Influenza infection is initiated by virus inoculation in the upper or lower airways. This infection can be transmitted by the hand-to-nose route, by droplets of infectious respiratory secretions, or by small droplet aerosol. It attaches to the respiratory epithelium by interaction of the HA molecule with cell-membrane receptors. In successful infection, virus begins to replicate in the respiratory epithelium; it is then shed into the respiratory secretions, and local spread ensues. The eventual result is death of respiratory epithelial cells with desquamation, loss of ciliary function and decreased mucus production.[2] The entire airway from pharynx to alveoli may be involved. Viral infection of the alveolar epithelium can result in a diffuse pneumonia that can be life-threatening. These changes permit secondary bacterial invasion either directly through the epithelium or, in the case of the middle ear space, through obstruction of the normal drainage through the eustachian tube. In humans, the influenza replicative cycle is confined to the respiratory epithelium. With primary infection, virus replication continues for 10-14 days.[1]

This course is determined, in part, by the presence or absence of virus-specific serum IgG and secretory IgA antibody. Antibody to the HA of the virus is apparently most important in resistance to infection, but antibody to the NA also has a contributory role. Cellular immune responses are important in terminating established infection. Respiratory mucus contains certain glycopeptides that inhibit virus attachment to the cells of the respiratory mucosa. However, these glycopeptides can be inactivated by viral NA if this enzyme is not neutralized by specific antibody of the host. Cytokines like Tumor necrosis factor and Interferon may also be responsible for inhibiting viral replication. Heterotypic immunity is generally not seen in humans.

Clinical Manifestations:

Manifestations of swine influenza are similar to those of seasonal influenza except that most cases of swine influenza have occurred in previously healthy young adults .[4] Patients present with symptoms of acute respiratory illness, including the following: Fever, cough, sore throat, body aches, headache, chills and fatigue, diarrhea and vomiting are also possible. Persons with these symptoms should call their health care provider promptly. If an antiviral agent is warranted, it should ideally be initiated with 48 hours from the onset of symptoms. The duration of illness is typically 4-6 days. The infectious period for a confirmed case is defined as 1 day prior to the onset of symptoms to 7 days after onset. Signs of severe disease include apnea, tachypnea, dyspnea, cyanosis, dehydration, altered mental status, and extreme irritability.[11]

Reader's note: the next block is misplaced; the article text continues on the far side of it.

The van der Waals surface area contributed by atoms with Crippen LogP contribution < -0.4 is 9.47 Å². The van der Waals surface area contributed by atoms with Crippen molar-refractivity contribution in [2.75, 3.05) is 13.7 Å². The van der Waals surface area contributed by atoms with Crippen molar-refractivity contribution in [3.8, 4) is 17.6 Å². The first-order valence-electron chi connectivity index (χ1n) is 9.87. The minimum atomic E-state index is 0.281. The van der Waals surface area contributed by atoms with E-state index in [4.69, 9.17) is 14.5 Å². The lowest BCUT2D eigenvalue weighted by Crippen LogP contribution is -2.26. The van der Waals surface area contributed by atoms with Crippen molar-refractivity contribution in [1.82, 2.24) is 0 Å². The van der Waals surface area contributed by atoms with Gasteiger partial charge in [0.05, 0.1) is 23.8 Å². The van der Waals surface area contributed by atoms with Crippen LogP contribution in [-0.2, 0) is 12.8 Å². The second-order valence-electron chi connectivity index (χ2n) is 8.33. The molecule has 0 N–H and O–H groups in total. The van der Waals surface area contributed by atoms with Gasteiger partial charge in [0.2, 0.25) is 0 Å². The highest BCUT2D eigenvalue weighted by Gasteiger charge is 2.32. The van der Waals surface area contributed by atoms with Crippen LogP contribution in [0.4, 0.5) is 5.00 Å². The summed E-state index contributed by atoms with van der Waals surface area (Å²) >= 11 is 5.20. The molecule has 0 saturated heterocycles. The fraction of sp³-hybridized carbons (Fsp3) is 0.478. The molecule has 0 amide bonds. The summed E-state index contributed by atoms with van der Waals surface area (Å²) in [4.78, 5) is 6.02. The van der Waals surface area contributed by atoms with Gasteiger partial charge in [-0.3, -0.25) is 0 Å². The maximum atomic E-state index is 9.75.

As per CDC guidelines [12] a confirmed case of Swine origin influenza virus (S-OIV) infection is defined as a person with an acute febrile respiratory illness with laboratory confirmed S-OIV infection at CDC by one or more of the following tests:

1. real-time RT-PCR
2. viral culture

A probable case of S-OIV infection is defined as a person with an acute febrile respiratory illness who is positive for influenza A, but negative for H1 and H3 by influenza RT-PCR.

A suspected case of S-OIV infection is defined as a person with acute febrile respiratory illness with onset.
Within 7 days of close contact with a person who is a confirmed case of S-OIV infection, or